For the Love of Something Sweet

Aug 10, 2016

Her name was Alexis. A sweet young thing, she couldn’t have been more than twenty-four years old. Old enough to be opening the store on a Sunday morning, but young enough I could easily be her mother. Let’s not go there.

Moments before, my friend, Cheri, and I had walked into Alexis’ donut shop in downtown San Jose. Because, hello. DONUTS.

{Save the hate because I don’t care. I heart donuts.}

So there we stood, Cheri and I, one of us drooling on the glass. We were the only customers perusing Alexis’ offerings while she busied herself folding boxes and fulfilling orders.

“Are you ready?” she asked when she looked up.

“Yes.” I smiled. Who doesn’t smile when looking at donuts? “We’ll take two buttermilk bars.” Please note I said “two” and not the “twenty-two” my heart was begging for.

She moved to get our order. And then I remembered:

“Please.” I cleared my throat. “I forgot to say ‘please.’ Sorry about that. We’d like two buttermilk bars, please.”

It was a silly little thing, really. Perhaps the Good Manners Fairy showed up because I was contemplating the sweet buttery confection about to enter my mouth. Alexis didn’t reply, and I doubted she’d heard me. She continued to do her thing, bagging our treats and moving to the register. I pulled out my card, signed the receipt and smiled a “Thanks!”

That’s when she spoke.

“Thank you for saying ‘please,'” she said, looking me in the eye. She’d heard me after all. “No one says that anymore. Ever. It means a lot.”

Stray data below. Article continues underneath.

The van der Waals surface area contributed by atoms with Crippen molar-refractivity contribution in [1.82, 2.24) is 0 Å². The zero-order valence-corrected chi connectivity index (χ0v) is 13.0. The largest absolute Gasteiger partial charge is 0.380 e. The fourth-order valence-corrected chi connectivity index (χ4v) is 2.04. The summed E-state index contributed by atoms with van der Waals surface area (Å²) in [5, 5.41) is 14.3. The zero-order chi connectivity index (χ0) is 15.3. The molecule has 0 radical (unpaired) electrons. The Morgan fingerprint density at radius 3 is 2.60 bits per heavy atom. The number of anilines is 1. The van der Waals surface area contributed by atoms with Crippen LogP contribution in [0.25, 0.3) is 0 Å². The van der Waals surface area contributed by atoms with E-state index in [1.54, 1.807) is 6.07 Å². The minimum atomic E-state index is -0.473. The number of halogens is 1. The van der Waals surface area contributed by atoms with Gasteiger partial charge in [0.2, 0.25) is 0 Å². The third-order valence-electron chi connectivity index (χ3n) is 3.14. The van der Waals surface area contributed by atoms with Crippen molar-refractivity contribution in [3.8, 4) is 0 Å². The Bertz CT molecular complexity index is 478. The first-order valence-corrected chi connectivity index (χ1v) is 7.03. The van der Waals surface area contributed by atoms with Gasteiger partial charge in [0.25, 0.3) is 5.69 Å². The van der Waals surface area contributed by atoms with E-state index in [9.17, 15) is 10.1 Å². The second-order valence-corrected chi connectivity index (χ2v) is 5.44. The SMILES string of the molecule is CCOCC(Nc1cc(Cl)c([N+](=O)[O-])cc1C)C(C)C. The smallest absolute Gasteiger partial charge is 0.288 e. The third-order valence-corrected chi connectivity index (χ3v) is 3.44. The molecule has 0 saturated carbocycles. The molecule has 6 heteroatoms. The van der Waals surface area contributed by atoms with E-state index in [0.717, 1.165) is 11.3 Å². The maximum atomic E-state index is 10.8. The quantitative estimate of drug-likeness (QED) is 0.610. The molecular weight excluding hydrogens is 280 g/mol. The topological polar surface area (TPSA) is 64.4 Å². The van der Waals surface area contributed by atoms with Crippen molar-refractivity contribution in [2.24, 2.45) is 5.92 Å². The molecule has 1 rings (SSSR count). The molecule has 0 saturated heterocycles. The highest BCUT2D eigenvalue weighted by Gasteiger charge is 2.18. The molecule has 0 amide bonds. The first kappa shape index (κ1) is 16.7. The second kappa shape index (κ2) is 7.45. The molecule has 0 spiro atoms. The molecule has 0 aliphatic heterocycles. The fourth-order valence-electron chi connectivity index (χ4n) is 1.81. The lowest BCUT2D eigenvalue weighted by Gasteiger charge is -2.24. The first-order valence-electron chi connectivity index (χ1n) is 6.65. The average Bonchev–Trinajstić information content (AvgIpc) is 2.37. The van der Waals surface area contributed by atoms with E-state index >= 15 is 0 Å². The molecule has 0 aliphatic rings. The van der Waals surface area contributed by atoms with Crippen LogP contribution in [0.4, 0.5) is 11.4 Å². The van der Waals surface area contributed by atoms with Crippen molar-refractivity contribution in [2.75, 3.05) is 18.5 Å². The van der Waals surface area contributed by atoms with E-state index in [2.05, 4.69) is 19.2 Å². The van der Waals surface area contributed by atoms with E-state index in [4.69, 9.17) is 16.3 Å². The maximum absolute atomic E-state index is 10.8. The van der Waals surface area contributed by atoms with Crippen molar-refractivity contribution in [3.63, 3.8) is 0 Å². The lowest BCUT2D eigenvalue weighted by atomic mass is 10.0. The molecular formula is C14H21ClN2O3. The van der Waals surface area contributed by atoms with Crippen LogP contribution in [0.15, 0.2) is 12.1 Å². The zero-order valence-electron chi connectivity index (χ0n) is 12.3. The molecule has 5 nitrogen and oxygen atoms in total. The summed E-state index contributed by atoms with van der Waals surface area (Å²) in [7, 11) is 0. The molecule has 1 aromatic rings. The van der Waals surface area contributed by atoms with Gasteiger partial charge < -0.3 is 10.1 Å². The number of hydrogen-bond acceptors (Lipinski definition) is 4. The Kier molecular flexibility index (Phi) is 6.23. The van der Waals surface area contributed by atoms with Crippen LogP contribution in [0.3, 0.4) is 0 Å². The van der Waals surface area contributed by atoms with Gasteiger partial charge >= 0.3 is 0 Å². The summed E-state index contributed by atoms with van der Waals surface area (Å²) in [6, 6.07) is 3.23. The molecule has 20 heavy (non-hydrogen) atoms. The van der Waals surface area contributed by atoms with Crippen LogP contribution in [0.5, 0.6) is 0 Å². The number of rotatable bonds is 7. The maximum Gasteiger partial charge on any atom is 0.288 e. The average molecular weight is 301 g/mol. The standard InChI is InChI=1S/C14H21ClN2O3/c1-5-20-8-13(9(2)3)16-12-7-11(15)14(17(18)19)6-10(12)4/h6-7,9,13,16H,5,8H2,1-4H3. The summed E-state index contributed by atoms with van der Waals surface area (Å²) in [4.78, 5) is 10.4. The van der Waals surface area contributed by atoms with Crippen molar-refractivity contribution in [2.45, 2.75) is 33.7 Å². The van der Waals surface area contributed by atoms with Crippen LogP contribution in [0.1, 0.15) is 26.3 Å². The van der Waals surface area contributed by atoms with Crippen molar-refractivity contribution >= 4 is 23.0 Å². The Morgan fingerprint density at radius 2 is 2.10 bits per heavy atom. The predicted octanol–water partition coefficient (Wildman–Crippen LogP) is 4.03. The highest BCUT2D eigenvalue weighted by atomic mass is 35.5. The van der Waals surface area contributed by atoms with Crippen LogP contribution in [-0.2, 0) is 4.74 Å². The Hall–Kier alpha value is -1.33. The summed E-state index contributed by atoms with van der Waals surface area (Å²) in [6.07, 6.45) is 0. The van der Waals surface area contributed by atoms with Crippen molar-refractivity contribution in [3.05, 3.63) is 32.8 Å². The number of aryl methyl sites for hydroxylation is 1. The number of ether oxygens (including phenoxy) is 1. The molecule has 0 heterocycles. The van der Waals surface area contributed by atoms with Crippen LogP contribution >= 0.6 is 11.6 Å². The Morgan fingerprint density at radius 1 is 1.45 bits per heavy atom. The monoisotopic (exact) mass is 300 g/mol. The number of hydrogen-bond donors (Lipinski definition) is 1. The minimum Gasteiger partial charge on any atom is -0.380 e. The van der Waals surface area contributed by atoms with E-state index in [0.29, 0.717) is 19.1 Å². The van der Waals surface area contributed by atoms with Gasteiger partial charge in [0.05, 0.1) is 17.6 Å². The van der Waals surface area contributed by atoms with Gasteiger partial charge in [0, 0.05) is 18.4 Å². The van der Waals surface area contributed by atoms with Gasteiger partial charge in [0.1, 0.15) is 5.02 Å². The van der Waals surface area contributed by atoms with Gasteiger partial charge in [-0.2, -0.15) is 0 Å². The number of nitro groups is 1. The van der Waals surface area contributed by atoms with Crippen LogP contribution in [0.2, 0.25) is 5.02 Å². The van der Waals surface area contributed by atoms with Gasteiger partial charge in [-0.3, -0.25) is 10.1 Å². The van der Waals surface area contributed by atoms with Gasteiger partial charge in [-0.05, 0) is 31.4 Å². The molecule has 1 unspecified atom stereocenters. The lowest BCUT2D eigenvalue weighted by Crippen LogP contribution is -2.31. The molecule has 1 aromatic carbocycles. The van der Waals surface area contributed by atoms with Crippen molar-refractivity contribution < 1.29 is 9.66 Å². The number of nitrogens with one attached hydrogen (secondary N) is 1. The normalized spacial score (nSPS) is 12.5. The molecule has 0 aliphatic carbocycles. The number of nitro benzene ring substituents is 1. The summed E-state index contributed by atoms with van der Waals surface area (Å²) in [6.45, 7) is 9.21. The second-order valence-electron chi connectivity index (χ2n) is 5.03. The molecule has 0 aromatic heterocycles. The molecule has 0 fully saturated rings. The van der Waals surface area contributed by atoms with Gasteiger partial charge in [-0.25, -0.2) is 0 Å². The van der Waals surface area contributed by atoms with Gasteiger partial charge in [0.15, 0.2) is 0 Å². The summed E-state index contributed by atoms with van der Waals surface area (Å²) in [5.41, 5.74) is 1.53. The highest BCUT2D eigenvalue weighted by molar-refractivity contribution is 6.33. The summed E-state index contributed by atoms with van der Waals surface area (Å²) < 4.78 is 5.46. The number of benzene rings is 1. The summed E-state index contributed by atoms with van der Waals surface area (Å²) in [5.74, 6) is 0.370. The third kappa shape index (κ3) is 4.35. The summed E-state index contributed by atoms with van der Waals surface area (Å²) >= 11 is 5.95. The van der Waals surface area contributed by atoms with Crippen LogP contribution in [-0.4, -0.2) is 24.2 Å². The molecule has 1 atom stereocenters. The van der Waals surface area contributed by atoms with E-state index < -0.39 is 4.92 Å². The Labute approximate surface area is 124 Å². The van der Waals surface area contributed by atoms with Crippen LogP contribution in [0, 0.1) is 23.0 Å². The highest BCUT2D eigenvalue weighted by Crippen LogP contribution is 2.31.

For the next couple minutes we exchanged handshakes and first names, and I did my best to look her in the eye, smile, and make her feel seen, valued. But I couldn’t help but wonder how many times I’ve stepped over kindness to get to my donut or next appointment. How many times I’ve neglected connection because I was too busy or preoccupied or wrapped up in myself to see the sweet face standing and working only eight feet away.

Our interaction involved little time and no more than a couple dozen words. But I haven’t stopped thinking about it for over a week.

I miss the simple kindnesses of strangers. I miss the expectation of manners, of doors being opened and groceries being carried and kind strangers shaking my hand, looking me in the eye, and remembering a first name. We’re all so suspicious, so careful. Maybe we have good reason for it. Then again, maybe it’s just easier. Maybe smiling and connecting and saying “please” have become too much of an effort.

It’s a shame, really. As it turns out, twenty-something girls named Alexis notice the absence. Which means (brace yourself), maybe the lack of kindness and manners isn’t a problem of the younger generation only, but ours too.

Here’s what I think: We spend a great deal of time waxing poetic about being “world-changers” and “influencers” and “making a difference.”  We want to live a grand story and leave behind a legacy that will outlast us. Noble desires, every one.

But perhaps the best way to change the world starts by simply changing someone’s day. By being a sweet taste of kindness that causes someone to look up, smile and exchange first names. 

In other words, maybe I need to spend less time planning grandiose strategies and more time practicing everyday ones, such as saying simple words like …

  • “Please.”
  • “Thank you.”
  • “Here, let me get that for you.”
  • “I appreciate you.”
  • “Can I help you with that?”
  • “What’s you’re name?”
  • “It’s so nice to meet you, _____________!”

I’ll stopping preaching now, though you should know I’m still preaching at myself. Perhaps these are little things, inconsequential things, no bigger than a donut in a glass case. Besides, I’m sure you could come up with a few solid reasons why this won’t work or nobody cares.